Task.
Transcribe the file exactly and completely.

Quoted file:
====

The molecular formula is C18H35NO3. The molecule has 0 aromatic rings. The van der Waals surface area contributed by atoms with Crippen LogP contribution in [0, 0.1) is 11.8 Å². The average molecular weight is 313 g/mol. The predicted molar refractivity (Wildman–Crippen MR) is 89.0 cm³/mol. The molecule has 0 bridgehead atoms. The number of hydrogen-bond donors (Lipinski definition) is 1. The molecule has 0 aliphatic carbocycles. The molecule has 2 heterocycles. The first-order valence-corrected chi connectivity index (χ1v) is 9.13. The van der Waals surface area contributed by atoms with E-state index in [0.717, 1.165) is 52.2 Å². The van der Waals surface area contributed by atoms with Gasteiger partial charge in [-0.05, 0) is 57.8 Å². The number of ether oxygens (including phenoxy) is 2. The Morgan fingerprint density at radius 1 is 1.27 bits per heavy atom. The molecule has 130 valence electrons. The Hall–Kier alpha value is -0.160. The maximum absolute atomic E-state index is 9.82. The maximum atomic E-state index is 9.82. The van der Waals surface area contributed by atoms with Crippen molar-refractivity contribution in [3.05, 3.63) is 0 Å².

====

The molecular formula is C18H35NO3. The molecule has 0 aromatic rings. The van der Waals surface area contributed by atoms with Crippen LogP contribution in [0, 0.1) is 11.8 Å². The average molecular weight is 313 g/mol. The predicted molar refractivity (Wildman–Crippen MR) is 89.0 cm³/mol. The molecule has 0 bridgehead atoms. The number of hydrogen-bond donors (Lipinski definition) is 1. The molecule has 0 aliphatic carbocycles. The molecule has 2 heterocycles. The first-order valence-corrected chi connectivity index (χ1v) is 9.13. The van der Waals surface area contributed by atoms with E-state index in [0.717, 1.165) is 52.2 Å². The van der Waals surface area contributed by atoms with Gasteiger partial charge in [-0.05, 0) is 57.8 Å². The number of ether oxygens (including phenoxy) is 2. The Morgan fingerprint density at radius 1 is 1.27 bits per heavy atom. The molecule has 130 valence electrons. The Hall–Kier alpha value is -0.160. The maximum absolute atomic E-state index is 9.82. The maximum atomic E-state index is 9.82. The van der Waals surface area contributed by atoms with Crippen molar-refractivity contribution in [3.05, 3.63) is 0 Å².